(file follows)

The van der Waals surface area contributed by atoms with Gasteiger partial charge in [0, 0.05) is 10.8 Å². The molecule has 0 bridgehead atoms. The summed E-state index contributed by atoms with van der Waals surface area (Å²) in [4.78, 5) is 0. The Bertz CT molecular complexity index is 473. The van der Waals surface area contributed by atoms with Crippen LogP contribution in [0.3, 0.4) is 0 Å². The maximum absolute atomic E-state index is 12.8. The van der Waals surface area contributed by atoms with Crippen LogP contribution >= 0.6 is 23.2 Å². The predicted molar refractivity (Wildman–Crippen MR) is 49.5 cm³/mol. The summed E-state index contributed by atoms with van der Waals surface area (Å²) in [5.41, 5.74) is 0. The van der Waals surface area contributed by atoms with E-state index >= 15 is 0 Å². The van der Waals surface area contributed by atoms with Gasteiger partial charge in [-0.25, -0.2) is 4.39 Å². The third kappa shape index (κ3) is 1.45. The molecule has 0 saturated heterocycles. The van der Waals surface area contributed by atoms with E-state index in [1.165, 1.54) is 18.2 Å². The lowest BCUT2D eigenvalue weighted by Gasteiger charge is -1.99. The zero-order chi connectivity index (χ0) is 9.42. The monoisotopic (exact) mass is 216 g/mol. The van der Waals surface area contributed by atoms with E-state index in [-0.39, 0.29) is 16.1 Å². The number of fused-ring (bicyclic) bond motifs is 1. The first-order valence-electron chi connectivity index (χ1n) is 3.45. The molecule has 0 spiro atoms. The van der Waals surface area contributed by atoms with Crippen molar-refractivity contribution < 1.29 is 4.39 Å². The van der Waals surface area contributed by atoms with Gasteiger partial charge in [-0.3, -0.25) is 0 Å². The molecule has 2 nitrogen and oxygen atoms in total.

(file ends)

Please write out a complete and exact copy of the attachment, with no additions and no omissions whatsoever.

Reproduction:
The van der Waals surface area contributed by atoms with Gasteiger partial charge in [0, 0.05) is 10.8 Å². The molecule has 0 bridgehead atoms. The summed E-state index contributed by atoms with van der Waals surface area (Å²) in [4.78, 5) is 0. The Bertz CT molecular complexity index is 473. The van der Waals surface area contributed by atoms with Crippen LogP contribution in [0.3, 0.4) is 0 Å². The maximum absolute atomic E-state index is 12.8. The van der Waals surface area contributed by atoms with Crippen LogP contribution >= 0.6 is 23.2 Å². The predicted molar refractivity (Wildman–Crippen MR) is 49.5 cm³/mol. The summed E-state index contributed by atoms with van der Waals surface area (Å²) in [5.41, 5.74) is 0. The van der Waals surface area contributed by atoms with E-state index >= 15 is 0 Å². The van der Waals surface area contributed by atoms with Gasteiger partial charge in [-0.25, -0.2) is 4.39 Å². The third kappa shape index (κ3) is 1.45. The molecule has 0 saturated heterocycles. The van der Waals surface area contributed by atoms with E-state index in [1.165, 1.54) is 18.2 Å². The lowest BCUT2D eigenvalue weighted by Gasteiger charge is -1.99. The zero-order chi connectivity index (χ0) is 9.42. The monoisotopic (exact) mass is 216 g/mol. The van der Waals surface area contributed by atoms with E-state index in [-0.39, 0.29) is 16.1 Å². The number of fused-ring (bicyclic) bond motifs is 1. The first-order valence-electron chi connectivity index (χ1n) is 3.45. The molecule has 0 spiro atoms. The van der Waals surface area contributed by atoms with Crippen molar-refractivity contribution < 1.29 is 4.39 Å². The van der Waals surface area contributed by atoms with Gasteiger partial charge in [-0.3, -0.25) is 0 Å². The molecule has 2 nitrogen and oxygen atoms in total.